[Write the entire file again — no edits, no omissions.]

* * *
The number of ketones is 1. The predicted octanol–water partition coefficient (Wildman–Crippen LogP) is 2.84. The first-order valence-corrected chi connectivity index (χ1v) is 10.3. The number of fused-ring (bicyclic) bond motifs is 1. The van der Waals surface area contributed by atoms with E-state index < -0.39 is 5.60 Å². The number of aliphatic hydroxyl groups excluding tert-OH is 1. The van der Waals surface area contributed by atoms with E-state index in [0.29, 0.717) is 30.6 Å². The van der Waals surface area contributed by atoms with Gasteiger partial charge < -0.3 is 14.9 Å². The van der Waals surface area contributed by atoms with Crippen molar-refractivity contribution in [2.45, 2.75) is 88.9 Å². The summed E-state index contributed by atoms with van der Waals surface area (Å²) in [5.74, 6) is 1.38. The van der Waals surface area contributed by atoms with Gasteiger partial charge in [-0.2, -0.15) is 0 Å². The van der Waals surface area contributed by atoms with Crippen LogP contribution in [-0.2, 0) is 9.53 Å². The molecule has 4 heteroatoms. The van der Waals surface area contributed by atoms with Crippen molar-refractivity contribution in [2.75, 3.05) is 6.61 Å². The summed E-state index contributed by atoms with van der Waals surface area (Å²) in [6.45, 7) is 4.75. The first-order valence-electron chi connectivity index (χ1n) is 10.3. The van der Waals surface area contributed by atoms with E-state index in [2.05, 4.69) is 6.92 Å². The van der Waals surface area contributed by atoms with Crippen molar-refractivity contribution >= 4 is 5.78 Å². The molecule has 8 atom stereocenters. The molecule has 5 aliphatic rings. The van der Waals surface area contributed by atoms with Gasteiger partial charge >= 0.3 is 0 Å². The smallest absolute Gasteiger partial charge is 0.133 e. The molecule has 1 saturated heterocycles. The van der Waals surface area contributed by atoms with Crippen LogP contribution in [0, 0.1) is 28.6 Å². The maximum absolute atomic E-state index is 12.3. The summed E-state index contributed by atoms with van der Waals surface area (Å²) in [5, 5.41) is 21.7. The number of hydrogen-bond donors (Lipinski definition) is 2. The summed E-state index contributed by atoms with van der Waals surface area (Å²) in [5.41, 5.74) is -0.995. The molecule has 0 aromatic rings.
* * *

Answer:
The number of ketones is 1. The predicted octanol–water partition coefficient (Wildman–Crippen LogP) is 2.84. The first-order valence-corrected chi connectivity index (χ1v) is 10.3. The number of fused-ring (bicyclic) bond motifs is 1. The van der Waals surface area contributed by atoms with E-state index < -0.39 is 5.60 Å². The number of aliphatic hydroxyl groups excluding tert-OH is 1. The van der Waals surface area contributed by atoms with E-state index in [0.29, 0.717) is 30.6 Å². The van der Waals surface area contributed by atoms with Gasteiger partial charge < -0.3 is 14.9 Å². The van der Waals surface area contributed by atoms with Crippen molar-refractivity contribution in [2.45, 2.75) is 88.9 Å². The summed E-state index contributed by atoms with van der Waals surface area (Å²) in [5.74, 6) is 1.38. The van der Waals surface area contributed by atoms with Gasteiger partial charge in [-0.2, -0.15) is 0 Å². The van der Waals surface area contributed by atoms with Crippen LogP contribution in [-0.2, 0) is 9.53 Å². The molecule has 4 heteroatoms. The van der Waals surface area contributed by atoms with Crippen molar-refractivity contribution in [2.75, 3.05) is 6.61 Å². The summed E-state index contributed by atoms with van der Waals surface area (Å²) in [6.45, 7) is 4.75. The first-order valence-electron chi connectivity index (χ1n) is 10.3. The van der Waals surface area contributed by atoms with E-state index in [2.05, 4.69) is 6.92 Å². The van der Waals surface area contributed by atoms with Crippen molar-refractivity contribution >= 4 is 5.78 Å². The molecule has 8 atom stereocenters. The molecule has 5 aliphatic rings. The van der Waals surface area contributed by atoms with Gasteiger partial charge >= 0.3 is 0 Å². The smallest absolute Gasteiger partial charge is 0.133 e. The molecule has 1 saturated heterocycles. The van der Waals surface area contributed by atoms with Crippen LogP contribution in [0, 0.1) is 28.6 Å². The maximum absolute atomic E-state index is 12.3. The summed E-state index contributed by atoms with van der Waals surface area (Å²) in [5, 5.41) is 21.7. The number of hydrogen-bond donors (Lipinski definition) is 2. The summed E-state index contributed by atoms with van der Waals surface area (Å²) in [5.41, 5.74) is -0.995. The molecule has 0 aromatic rings.